Monday, February 8, 2016

If at first you don't succeed, go to Career Services, and try again

by Ashley Lorah '16 - Career Assistant

When I took a tour of Ashland University as a junior in high school, I was struck by the glamorous, up-to-date and all-inclusive amenities the Recreation Center offered. After applying to Ashland and getting accepted, I visited the summer before my freshman year for an orientation event. While there, I heard about the opportunity to work at the Recreation Center and jumped on it immediately. I handed in some haphazardly answered application questions and a resume I created from a template on Microsoft Word. I went into the group interview relaxed and answered each question quickly. I felt comfortable enough with the application process so was surprised to hear I did not receive a job offer.

            In November of my first semester, I applied again for the spring semester thinking they must have just forgot about me, or I slipped through unnoticed during the last hiring process. I answered the application questions similarly and proceeded through the group interview mostly in the same way. Once again though I did not receive a job offer. Even though I felt a little humiliated, discouraged and frustrated, I felt determined to succeed. My desire to work at the Rec and willpower led me to the Career Services Center for a drastic professional transformation.

            I began with my poorly constructed resume. With the help of a Career Assistant, my once template-made resume changed into a beautifully-aligned and well-worded professional resume. I also learned proper business-professional and business-casual attire. I reviewed the Interviewing Guide Career Services offers, complete with sample questions, information about the STAR model, and what to do after an interview. I learned to ask for feedback from interviewers about what I needed to improve on and took that information to a mock interview with a Career Specialist, where they pretend to be interviewing you for the job you are preparing for, while videotaping you. Although being recorded through the mock interview was a bit awkward, it gave me a glimpse into little quirks or habits I subconsciously perform that might distract interviewers from my answer or make me appear unprofessional. I was able to hear my tone and volume, see my body language, and review my answers. With the Career Specialists guidance, my whole outlook on interviewing changed for good. Rather than see the base-level Rec position as just a source of income, I learned to respect the interview as I would for a full-time position someday.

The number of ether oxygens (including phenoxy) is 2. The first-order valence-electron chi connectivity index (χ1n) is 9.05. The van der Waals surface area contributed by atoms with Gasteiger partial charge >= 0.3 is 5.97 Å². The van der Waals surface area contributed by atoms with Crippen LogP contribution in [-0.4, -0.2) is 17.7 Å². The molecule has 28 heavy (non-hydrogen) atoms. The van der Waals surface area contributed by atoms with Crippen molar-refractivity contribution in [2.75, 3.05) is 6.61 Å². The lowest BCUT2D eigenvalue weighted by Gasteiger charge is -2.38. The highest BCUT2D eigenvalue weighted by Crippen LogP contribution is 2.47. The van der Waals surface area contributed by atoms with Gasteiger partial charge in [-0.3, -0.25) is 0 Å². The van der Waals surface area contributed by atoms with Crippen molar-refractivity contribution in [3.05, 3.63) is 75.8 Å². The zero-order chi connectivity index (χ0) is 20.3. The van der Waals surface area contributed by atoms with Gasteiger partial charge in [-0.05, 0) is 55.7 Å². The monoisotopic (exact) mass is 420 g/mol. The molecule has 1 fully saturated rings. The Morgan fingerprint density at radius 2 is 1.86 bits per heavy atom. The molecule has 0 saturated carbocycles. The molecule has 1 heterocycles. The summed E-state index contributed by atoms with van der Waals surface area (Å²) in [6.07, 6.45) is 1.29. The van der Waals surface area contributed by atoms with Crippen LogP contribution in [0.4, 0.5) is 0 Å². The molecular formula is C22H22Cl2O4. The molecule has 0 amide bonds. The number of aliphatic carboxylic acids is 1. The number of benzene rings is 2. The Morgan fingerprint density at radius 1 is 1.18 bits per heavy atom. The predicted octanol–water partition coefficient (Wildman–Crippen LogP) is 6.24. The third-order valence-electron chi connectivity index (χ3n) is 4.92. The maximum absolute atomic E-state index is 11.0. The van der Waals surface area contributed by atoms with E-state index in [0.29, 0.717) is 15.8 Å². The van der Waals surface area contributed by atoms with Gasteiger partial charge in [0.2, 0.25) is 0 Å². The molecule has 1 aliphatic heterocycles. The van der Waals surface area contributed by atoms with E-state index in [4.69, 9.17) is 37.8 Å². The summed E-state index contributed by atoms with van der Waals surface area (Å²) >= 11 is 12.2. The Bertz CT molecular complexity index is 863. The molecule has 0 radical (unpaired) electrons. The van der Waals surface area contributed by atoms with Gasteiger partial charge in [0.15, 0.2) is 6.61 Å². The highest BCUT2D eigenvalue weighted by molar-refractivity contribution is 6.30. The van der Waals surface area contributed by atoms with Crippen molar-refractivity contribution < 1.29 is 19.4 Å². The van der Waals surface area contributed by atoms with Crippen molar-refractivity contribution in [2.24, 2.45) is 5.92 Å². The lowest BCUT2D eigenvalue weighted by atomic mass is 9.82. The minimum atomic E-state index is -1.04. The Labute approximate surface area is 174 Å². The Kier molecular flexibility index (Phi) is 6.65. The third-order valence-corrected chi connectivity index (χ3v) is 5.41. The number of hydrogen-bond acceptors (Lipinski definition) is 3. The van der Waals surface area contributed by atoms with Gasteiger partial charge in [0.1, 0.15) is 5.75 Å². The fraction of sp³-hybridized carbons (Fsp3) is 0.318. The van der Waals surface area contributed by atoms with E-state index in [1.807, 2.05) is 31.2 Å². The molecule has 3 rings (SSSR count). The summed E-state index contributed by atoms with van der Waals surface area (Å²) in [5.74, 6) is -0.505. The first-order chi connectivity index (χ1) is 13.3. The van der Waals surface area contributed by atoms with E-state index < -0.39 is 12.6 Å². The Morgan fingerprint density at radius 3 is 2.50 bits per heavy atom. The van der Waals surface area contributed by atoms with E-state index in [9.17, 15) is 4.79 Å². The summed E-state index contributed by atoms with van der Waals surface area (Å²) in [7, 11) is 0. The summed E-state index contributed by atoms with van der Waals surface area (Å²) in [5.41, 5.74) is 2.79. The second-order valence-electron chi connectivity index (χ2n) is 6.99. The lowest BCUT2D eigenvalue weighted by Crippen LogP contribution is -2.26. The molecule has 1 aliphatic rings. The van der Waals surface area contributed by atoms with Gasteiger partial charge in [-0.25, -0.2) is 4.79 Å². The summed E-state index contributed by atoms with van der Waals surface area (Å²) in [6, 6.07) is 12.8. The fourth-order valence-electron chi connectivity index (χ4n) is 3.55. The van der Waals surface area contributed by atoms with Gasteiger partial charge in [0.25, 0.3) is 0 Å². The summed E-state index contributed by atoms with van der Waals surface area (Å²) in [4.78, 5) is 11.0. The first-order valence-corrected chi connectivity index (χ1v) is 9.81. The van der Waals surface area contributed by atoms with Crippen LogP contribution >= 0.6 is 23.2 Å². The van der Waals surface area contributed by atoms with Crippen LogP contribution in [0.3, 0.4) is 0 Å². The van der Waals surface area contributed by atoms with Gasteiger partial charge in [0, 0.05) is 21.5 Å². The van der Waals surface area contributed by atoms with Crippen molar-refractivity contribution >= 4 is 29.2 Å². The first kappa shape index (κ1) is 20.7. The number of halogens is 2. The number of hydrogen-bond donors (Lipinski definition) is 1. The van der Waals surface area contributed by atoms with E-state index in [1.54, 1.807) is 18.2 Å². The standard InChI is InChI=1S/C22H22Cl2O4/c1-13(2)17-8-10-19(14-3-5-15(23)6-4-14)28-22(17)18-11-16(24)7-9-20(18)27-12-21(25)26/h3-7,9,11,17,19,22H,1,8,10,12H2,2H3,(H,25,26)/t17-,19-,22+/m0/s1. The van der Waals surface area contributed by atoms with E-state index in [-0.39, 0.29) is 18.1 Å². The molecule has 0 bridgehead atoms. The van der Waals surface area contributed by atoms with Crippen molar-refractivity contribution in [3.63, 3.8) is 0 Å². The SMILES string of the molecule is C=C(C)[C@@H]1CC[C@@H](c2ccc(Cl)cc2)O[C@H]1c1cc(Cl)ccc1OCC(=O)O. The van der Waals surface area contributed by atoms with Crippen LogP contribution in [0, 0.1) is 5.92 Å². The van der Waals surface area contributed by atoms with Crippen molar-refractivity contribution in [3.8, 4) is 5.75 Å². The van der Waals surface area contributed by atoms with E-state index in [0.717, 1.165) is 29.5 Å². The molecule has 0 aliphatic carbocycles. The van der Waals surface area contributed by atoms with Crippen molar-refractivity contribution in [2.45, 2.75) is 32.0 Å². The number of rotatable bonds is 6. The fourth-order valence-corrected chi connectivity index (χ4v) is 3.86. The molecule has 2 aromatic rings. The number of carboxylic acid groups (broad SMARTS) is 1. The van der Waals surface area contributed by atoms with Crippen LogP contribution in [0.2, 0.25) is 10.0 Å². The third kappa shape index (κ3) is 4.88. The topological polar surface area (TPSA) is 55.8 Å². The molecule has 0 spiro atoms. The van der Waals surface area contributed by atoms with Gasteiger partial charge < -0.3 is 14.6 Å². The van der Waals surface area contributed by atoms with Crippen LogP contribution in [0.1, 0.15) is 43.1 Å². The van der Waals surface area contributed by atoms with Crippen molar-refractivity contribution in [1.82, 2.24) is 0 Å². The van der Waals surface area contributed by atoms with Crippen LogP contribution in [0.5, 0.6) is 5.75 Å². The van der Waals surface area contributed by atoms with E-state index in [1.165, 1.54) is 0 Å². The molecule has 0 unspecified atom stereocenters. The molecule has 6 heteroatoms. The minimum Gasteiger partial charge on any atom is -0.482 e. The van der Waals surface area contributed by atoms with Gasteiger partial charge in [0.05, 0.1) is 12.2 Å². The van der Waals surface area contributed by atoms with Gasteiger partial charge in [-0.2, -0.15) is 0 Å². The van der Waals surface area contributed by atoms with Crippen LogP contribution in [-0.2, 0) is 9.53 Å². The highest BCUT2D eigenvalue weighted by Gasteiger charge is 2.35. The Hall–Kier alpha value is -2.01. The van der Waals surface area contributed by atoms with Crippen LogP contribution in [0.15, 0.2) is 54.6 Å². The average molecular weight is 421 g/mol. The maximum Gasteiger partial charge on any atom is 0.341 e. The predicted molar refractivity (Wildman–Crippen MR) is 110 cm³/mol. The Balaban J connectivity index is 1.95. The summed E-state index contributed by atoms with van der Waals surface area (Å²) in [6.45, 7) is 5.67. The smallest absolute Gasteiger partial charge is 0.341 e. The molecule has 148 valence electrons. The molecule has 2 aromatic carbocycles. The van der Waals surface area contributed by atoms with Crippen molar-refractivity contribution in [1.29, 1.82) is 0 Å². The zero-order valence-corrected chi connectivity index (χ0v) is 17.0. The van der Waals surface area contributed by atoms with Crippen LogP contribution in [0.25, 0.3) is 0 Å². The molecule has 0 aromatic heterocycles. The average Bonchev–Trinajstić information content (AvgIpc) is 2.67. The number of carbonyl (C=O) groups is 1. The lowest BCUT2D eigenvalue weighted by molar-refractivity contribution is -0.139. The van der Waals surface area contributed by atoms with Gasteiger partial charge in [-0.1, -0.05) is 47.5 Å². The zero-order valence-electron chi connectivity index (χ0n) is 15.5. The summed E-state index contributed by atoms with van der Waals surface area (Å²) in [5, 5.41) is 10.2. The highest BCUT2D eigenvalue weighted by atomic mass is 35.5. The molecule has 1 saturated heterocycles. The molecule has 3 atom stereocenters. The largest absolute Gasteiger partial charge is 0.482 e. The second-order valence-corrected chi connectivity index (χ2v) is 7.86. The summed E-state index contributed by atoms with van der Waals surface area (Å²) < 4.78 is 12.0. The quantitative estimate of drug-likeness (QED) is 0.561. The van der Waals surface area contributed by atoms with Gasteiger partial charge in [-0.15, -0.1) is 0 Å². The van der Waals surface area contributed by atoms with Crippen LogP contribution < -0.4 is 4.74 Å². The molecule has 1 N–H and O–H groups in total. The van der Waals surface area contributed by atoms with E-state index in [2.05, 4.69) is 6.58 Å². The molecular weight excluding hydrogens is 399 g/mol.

After totally transforming my outlook, application and interviewing process, I was finally offered a job as an Equipment Checkout Supervisor at the Recreational Center thanks to the Career Services Center. After a year working, I was encouraged to apply as a Facility Manager, one step above my Equipment Checkout Supervisor position. I knew that I could not achieve success without the help of the Career Center, so I went through the same process: resume review, mock interview, and Interviewing Guide. Needless to say, I felt very comfortable and prepared for the real interview and was offered a position as a Facility Manager. Not only has the Career Services Center helped me prepare for a position at the Recreational Center but it has equipped me with transferable professional skills that will guide me through the rest of my life.

Thursday, February 4, 2016

Maggie Andrews, January 2016 Intern of the Month

Maggie is a sophomore majoring in creative writing, public relations & strategic communication with a minor in Spanish.  This past summer she interned with Jones’ Potato Chip Company as their communications and marketing intern.  During her internship, Maggie established communication channels between the Jones' Potato Chip Company and Ashland University which ultimately lead to product availability in the Eagles' Nest dining facility and sport concessions.  In addition, Maggie worked with vendors for Jones’ throughout the state of Ohio as well as multiple local businesses and stores.  She was able to utilize her strong social media skills to develop a social media guide for their Twitter and Facebook accounts.  Maggie composed a portfolio of communication strategies, as well as job descriptions for the company, which the company plans to use for future interns and full time professionals.  While this list is not exhaustive of all the amazing things Maggie created and completes for Jones’ it is clear that her work was incredibly valued and appreciated!

One of Maggie’s highlights was writing an article for the Manufacturing Coalition Newsletter about the Jones' Company.  According to Maggie, “This internship helped prepare me for my future career by giving me an inside look into the business side of communications and marketing.  It was a hands-on experience and the company really gave me freedom to explore different aspects of the position.  I'm a creative writing major, as well as a PR major, so it was nice when the company made sure to give me writing projects on top of communication/marketing projects.  I was able to gain experience for both of my majors during the internship.  I will be able to take this experience with me to my future career”. 

Here is some wise advice from Maggie about her experience, “Always challenge yourself in your classes. I received my internship opportunity through the success of a class project. . . Everything I learned from my internship, I will carry with me in all my future career endeavors.”